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The Days of Grays

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  • I have listened with great anticipation to the new Sonata Arctica The Days of Gray CD more than a few times. The band has certainly changed their style over the last two albums, but this change has evolved more with The Days of Gray when compared to Reckoning Night, their last gasp at the Wolves years as I like to call the earlier works; and Unia, the more “pop” sounding Sonata Arctica.

    The Days of Gray opens with a beautiful instrumental in “Everything Fades to Gray,” which has majesty and a nod to classical music. The band then uncharacteristically open the second track, “Deathaura” with a female vocal supplied by the sweet voice of Johanna Kurkela. The song is wandering and builds to a classical sounding crash. The band has moved its sound to a place I have not heard from them before, and it is bit more than reminiscent of a band like Kamelot than Sonata Arctica. There is some displaced (in all honesty) multi-layered sounds coming through on this song, which adds to the “metal” moments of the album. It also adds a bit to the song.

    “The Last Amazing Grays” is the third track, which sounds a bit more like “pop” than “power” metal. All of the time, Marko Passikoski’s thundering bass strums evenly along. Tony Kakko’s vocals are in perfect pitch. Missing is Henrik Klingenberg’s flashy keyboards in this song, giving in to a more classical sway in the background. Tommy Portimo’s high snare drums are missing as well, as the more thundering bass heavy drums are pounded. The guitars of Elias Viljanen play the power metal riffs with clarity and precisely. This is the signature song on the album, that explains the themes of death, redemption, atonement and individuality, which is the reality of maturity and “the days of grays” as we age. The band seems to set the tone of the growing musically with their spirit of aging theme that encompasses this album.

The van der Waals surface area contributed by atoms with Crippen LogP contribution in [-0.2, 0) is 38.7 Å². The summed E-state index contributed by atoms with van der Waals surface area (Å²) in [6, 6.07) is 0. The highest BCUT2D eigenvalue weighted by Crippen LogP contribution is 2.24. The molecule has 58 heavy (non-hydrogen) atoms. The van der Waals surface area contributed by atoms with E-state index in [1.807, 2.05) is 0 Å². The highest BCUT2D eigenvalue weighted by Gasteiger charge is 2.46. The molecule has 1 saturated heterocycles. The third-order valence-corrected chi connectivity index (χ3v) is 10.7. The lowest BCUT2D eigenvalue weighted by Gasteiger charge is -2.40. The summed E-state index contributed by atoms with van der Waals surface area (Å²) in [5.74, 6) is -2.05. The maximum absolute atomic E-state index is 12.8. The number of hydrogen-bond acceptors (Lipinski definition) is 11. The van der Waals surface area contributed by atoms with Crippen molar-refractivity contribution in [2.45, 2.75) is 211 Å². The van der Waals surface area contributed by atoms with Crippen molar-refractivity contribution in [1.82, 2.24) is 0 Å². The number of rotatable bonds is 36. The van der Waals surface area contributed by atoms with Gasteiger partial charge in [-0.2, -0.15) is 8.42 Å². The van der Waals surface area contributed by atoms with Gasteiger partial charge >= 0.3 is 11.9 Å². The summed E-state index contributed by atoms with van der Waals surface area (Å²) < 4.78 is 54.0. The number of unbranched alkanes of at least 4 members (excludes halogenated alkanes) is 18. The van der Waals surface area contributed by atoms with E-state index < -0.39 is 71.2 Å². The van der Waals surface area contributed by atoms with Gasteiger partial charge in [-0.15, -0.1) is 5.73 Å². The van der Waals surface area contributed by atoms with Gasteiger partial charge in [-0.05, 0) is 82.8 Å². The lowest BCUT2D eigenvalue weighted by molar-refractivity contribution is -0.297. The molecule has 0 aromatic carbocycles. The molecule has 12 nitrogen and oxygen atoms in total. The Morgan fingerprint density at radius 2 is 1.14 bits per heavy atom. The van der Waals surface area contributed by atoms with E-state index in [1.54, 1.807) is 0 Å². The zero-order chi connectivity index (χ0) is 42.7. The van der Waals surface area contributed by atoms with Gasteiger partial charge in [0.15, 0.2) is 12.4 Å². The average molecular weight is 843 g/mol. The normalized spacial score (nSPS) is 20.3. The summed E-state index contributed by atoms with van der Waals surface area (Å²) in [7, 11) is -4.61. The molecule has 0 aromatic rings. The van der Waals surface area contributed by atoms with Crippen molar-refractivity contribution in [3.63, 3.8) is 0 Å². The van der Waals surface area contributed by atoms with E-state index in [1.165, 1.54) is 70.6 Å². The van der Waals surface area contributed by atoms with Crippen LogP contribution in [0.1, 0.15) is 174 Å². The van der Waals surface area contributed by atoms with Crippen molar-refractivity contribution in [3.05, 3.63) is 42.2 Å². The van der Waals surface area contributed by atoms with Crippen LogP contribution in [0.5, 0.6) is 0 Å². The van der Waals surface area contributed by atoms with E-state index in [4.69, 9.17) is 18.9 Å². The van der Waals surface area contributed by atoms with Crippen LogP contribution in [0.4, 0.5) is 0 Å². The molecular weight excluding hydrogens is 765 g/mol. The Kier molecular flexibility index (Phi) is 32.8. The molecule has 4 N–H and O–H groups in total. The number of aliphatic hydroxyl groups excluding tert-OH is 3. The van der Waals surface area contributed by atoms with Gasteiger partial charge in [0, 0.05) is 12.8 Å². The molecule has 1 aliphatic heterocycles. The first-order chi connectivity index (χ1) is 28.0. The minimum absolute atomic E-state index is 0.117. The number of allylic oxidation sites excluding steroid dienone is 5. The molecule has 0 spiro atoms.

“Flag in the Ground” is the traditionally “tuneful hit” that we have come to expect from Sonata Arctica over the years, as it hearkens back to their mid-period. To me it is an opposite of “Don’t Say a Word,” in which a lover learns of his woman’s infidelity and brutally says good bye. Now a maturing Kakko is finding himself and discovers his lover wants him back. Truly a great song.

    Carrying on that self-discovery theme is “Breathing,” perhaps the most deeply moving song on the album. Kakko sings “I cannot control my life anymore; Feel a need to leave and breathe on my own; I remember all the broken songs of my life; Maybe one more wrong will make it all right; I just really need to be alone now…” It reminds me of Ruins of My Life from Ecliptica, as this one is a slower and more haunting song.

    “Zeroes” follows as a quicker, but more of a throw-off song. Not my favorite on the album, but it offers some speed at a space in the album when it is needed. It also features the famous Kakko scream.
    After “Zeroes” is “The Dead Skin’ continuing the aging sage theme of the band. It has grown me in its pacing and building up to a climax theme. It also features the heaviest bass riffs thus far on the whole album. And then in the center of the song are the tuneful keyboards that I enjoy from the band. Probably among the most powerful songs on the album. I really like this one.